38% of us have dated a coworker at least once in our lives, according to a survey conducted this year by CareerBuilder.
If you're one of those who have not, this number may appear alarmingly high. Most, however, believe that percent actually leans to the low end. Competing organization Vault ran a simialr survey for seven years straight. In its most recent year, the survey suggested 59% of office workers have dated a colleague before.
Are these relationships good or bad? Well, some destroy careers. Others lead to marriage. In fact, 31% of them lead to marriage.
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And these relationships don't just start in the office. 13% happen by simply running into a colleague outside work, 12% happen during happy hours, 11% happen during lunches, and 10% happen during late nights at work. They can ignite anywhere, anytime. We're all human, after all.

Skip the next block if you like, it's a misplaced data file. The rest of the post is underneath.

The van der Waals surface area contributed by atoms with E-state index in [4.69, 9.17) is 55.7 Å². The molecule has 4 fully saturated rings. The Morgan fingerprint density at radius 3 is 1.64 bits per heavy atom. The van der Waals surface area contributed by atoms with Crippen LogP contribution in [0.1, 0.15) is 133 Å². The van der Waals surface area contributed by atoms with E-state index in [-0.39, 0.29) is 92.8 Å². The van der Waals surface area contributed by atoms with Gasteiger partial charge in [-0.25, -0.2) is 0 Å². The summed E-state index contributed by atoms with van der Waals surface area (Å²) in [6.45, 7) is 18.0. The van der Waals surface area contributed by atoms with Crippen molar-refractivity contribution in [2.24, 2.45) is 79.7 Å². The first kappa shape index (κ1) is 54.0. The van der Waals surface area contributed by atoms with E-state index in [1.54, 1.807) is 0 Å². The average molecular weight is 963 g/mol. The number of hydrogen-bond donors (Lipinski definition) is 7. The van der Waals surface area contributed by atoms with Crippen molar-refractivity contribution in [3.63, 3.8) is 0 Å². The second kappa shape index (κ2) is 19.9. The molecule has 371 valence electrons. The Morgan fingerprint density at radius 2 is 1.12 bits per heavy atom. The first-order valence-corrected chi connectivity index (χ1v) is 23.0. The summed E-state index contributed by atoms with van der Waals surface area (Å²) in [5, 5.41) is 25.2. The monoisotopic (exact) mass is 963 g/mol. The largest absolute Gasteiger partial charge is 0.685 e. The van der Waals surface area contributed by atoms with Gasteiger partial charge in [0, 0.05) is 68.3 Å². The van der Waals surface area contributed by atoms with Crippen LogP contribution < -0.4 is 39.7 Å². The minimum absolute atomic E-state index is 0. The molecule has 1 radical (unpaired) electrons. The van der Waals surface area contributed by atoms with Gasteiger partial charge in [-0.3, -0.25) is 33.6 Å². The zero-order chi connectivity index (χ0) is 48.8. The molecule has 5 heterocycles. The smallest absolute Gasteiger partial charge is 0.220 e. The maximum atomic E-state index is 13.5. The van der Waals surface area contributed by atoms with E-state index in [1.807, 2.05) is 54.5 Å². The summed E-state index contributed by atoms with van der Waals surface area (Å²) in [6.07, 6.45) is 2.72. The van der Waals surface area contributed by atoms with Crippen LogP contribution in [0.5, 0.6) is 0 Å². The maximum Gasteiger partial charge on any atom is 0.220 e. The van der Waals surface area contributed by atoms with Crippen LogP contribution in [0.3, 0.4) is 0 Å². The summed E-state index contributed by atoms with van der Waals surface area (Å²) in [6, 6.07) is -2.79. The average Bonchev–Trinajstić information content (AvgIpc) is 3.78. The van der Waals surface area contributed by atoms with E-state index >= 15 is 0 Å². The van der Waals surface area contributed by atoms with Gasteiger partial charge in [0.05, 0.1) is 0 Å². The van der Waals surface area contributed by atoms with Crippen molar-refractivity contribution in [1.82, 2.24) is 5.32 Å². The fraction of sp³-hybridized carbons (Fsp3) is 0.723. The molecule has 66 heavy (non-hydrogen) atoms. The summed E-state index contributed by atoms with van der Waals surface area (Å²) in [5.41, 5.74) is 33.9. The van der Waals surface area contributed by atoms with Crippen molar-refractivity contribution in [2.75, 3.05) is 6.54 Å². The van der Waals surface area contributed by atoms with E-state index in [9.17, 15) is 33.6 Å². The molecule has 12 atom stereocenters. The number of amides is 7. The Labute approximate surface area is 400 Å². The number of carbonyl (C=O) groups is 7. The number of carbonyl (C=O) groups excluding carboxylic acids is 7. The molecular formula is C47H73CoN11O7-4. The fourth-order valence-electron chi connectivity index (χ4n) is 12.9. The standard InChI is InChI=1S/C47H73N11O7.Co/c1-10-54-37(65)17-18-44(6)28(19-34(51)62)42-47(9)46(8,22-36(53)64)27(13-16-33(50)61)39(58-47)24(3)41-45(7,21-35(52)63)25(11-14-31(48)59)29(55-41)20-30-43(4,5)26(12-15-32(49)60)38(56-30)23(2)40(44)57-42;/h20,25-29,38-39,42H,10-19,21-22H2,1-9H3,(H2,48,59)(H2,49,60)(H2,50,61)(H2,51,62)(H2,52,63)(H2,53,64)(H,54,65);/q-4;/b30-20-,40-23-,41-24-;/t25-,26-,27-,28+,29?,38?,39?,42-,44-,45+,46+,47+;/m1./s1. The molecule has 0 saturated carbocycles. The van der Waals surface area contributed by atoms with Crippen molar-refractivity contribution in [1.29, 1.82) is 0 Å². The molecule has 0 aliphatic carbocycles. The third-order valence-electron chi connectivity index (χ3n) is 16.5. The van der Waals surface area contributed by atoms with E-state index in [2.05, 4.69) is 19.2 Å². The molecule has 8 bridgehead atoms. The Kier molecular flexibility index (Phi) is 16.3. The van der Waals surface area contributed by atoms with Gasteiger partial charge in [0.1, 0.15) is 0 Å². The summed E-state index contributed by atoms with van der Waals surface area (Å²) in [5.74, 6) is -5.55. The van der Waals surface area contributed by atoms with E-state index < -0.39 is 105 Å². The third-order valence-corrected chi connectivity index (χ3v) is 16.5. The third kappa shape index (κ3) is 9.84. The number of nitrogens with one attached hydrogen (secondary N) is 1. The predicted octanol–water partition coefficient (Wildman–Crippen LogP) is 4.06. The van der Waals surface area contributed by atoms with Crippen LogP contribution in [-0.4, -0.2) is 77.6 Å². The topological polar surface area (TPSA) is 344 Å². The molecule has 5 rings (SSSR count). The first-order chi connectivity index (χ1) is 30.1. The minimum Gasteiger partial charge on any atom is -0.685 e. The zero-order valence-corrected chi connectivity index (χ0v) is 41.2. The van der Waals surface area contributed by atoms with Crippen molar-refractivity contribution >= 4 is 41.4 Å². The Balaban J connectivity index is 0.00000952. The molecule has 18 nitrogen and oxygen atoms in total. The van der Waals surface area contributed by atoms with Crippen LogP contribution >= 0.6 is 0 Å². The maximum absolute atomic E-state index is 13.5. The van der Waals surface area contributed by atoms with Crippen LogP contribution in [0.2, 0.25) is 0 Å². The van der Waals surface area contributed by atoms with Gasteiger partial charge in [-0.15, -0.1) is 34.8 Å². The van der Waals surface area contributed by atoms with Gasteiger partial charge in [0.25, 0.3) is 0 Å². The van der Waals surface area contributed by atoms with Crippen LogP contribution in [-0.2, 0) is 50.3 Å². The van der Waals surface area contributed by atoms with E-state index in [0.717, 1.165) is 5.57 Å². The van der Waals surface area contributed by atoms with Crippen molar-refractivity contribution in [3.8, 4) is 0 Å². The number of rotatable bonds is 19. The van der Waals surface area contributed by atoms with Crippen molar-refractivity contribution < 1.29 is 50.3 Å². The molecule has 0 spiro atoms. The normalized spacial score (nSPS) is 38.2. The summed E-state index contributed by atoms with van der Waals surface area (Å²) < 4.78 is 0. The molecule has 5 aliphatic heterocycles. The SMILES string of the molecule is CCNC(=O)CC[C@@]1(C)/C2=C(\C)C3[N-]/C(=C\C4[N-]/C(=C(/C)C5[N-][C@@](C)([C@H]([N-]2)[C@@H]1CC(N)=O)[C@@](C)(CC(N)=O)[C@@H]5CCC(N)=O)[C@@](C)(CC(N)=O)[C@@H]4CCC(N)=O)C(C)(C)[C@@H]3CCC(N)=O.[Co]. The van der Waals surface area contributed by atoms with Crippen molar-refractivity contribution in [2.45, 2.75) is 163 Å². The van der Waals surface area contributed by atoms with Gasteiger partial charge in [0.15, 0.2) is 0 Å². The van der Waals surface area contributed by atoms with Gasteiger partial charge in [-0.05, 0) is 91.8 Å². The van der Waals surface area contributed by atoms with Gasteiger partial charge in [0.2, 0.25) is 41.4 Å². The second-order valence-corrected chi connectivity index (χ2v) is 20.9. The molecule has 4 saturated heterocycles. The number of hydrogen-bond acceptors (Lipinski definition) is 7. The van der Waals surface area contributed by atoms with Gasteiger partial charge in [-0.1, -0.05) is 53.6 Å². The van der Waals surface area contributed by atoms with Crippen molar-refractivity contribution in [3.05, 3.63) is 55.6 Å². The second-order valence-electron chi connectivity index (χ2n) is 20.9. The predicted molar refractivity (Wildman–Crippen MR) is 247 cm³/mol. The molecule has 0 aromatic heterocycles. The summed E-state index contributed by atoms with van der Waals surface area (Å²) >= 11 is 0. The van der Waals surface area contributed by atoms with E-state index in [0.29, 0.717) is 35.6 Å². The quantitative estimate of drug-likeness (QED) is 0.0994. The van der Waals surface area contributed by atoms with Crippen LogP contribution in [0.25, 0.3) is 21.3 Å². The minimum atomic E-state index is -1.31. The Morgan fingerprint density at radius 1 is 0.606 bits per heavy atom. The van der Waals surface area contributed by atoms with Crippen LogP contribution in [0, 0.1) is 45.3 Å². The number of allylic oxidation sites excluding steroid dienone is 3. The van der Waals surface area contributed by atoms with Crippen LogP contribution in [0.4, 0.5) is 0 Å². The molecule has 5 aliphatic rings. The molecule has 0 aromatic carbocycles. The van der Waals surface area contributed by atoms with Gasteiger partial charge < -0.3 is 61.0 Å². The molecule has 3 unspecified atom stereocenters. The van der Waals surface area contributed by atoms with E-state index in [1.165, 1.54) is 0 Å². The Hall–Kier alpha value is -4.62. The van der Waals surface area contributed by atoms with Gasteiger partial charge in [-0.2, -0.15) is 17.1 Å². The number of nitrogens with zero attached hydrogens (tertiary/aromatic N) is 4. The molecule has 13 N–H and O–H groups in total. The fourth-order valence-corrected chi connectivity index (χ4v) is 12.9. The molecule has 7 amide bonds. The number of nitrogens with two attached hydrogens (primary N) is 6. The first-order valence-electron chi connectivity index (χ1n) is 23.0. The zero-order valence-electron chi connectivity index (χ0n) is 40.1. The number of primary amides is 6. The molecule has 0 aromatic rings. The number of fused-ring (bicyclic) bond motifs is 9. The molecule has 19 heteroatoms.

Let's put aside the debate of whether dating a coworker is a good or bad idea. Say you're already in a relationship, perhaps even married, and these intra-office temptations are abound. Gretchen Rubin, author of New York Times bestseller Happier at Home, offers tips on how to avoid these office affairs.
1. Don't flirt, even as a joke. It too easily becomes more.
2. Don't have more than one drink when you're with colleagues.
3. Don't have a "work spouse," AKA a cowroker you become dependant on for emotional (or any other type) of support.
4. Don't meet with a colleague or client of the attractive sex unless it's "an unmistakably professional context"—no baseball games without a third person.
5. Imagine your spouse or partner is in the room, or about to walk into the room, and see or hear whatever you are saying or doing. Does that make you uncomfortable? Then think about what line you may be crossing.